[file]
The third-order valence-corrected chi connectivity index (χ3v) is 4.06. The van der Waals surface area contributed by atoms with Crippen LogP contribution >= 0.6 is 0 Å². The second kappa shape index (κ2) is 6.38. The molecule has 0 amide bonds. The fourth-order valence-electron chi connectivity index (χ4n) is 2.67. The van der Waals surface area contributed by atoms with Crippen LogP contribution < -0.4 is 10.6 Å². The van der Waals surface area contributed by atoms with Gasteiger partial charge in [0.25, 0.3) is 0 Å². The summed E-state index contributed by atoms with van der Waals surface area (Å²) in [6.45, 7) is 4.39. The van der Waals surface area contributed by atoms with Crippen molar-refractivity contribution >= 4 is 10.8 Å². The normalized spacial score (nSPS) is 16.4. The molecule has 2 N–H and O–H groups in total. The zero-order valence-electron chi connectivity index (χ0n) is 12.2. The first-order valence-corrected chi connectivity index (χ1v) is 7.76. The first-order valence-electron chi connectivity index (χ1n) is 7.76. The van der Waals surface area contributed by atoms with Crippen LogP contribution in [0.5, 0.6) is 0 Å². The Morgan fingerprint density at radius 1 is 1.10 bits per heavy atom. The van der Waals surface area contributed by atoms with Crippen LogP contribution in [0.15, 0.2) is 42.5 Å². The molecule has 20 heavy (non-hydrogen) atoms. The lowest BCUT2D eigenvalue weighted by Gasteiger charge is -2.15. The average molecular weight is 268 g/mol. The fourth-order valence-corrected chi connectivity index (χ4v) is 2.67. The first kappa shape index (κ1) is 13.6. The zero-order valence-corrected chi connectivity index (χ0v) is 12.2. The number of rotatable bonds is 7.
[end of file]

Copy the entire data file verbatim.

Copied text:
The third-order valence-corrected chi connectivity index (χ3v) is 4.06. The van der Waals surface area contributed by atoms with Crippen LogP contribution >= 0.6 is 0 Å². The second kappa shape index (κ2) is 6.38. The molecule has 0 amide bonds. The fourth-order valence-electron chi connectivity index (χ4n) is 2.67. The van der Waals surface area contributed by atoms with Crippen LogP contribution < -0.4 is 10.6 Å². The van der Waals surface area contributed by atoms with Gasteiger partial charge in [0.25, 0.3) is 0 Å². The summed E-state index contributed by atoms with van der Waals surface area (Å²) in [6.45, 7) is 4.39. The van der Waals surface area contributed by atoms with Crippen molar-refractivity contribution >= 4 is 10.8 Å². The normalized spacial score (nSPS) is 16.4. The molecule has 2 N–H and O–H groups in total. The zero-order valence-electron chi connectivity index (χ0n) is 12.2. The first-order valence-corrected chi connectivity index (χ1v) is 7.76. The first-order valence-electron chi connectivity index (χ1n) is 7.76. The van der Waals surface area contributed by atoms with Crippen LogP contribution in [0.5, 0.6) is 0 Å². The Morgan fingerprint density at radius 1 is 1.10 bits per heavy atom. The van der Waals surface area contributed by atoms with Crippen LogP contribution in [0.15, 0.2) is 42.5 Å². The molecule has 20 heavy (non-hydrogen) atoms. The lowest BCUT2D eigenvalue weighted by Gasteiger charge is -2.15. The average molecular weight is 268 g/mol. The fourth-order valence-corrected chi connectivity index (χ4v) is 2.67. The first kappa shape index (κ1) is 13.6. The zero-order valence-corrected chi connectivity index (χ0v) is 12.2. The number of rotatable bonds is 7.